Iraq: Four-Headed Dragon

The imprudent, casual spirit that permeates official American papers on the future of Iraq after conflict sends shock waves through those less complacent about reality there. Four ‘isms’ will overshadow the day after war. Each is a monster in its own right, but little attention is paid to them.

The World Today
3 minute READ

Faleh Jabar

Senior Fellow, US Institute of Peace

President Saddam Hussein’s legacy will be intricate and thorny. There are four prominent elements: tribalism; anti-secular clericalism, or fundamentalist Islamism; nationalism; and extremism.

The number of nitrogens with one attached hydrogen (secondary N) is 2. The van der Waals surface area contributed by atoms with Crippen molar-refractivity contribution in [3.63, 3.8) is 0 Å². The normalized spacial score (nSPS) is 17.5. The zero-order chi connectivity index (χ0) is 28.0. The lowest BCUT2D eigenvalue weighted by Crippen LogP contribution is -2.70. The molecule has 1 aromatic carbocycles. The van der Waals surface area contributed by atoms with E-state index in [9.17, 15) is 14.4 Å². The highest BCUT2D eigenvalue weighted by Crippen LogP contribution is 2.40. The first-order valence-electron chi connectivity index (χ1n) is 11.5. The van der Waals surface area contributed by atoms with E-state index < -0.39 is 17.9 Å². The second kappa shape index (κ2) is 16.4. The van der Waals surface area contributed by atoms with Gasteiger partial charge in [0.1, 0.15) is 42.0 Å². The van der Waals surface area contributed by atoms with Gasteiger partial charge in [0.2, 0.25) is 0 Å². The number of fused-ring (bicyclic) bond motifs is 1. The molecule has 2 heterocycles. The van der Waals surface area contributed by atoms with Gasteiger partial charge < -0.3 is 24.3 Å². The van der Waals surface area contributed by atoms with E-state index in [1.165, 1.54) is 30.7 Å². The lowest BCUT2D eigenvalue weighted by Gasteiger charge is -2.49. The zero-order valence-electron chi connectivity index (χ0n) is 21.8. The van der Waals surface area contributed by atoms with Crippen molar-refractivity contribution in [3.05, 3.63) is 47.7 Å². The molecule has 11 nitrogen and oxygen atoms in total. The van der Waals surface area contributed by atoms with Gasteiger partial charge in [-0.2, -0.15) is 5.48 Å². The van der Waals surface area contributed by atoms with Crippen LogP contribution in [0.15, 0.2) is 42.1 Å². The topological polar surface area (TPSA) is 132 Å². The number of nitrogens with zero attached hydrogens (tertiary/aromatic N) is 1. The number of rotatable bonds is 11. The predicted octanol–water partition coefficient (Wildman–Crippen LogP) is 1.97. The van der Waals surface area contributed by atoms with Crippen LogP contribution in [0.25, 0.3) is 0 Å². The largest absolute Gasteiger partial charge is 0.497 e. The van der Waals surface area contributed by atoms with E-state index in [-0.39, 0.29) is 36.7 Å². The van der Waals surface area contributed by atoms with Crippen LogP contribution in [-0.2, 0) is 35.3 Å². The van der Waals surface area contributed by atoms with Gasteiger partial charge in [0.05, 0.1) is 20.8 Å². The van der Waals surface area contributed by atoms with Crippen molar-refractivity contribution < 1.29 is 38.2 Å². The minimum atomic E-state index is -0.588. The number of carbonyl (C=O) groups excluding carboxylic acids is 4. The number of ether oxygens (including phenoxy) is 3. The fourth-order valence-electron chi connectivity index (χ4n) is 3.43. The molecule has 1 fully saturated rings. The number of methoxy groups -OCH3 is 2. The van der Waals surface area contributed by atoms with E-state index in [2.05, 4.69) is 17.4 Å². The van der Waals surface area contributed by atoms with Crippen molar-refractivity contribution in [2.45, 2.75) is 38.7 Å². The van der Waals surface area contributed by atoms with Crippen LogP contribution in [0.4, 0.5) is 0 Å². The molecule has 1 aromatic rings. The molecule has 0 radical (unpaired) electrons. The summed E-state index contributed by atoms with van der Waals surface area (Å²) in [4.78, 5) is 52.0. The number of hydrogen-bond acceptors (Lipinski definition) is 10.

Iraqi nationalism is, at the moment, a benign, anti-regime force. It has been cut off from wider Arab nationalist debates since at least 1990. It may well act as cement to keep the nation together, but could wreak havoc or be manipulated by the defeated regime if direct military rule is imposed.

Extremism would add to the explosive mix. Two generations of Iraqis have been immersed in the culture of violence.

They know nothing of institutional politics, and have yet to learn about peaceful conflict resolution.

Oasis of civility

But extremism or enraged Iraqi nationalism could be dwarfed by two other monsters: tribalism and fundamentalism. These are not native to Iraq.

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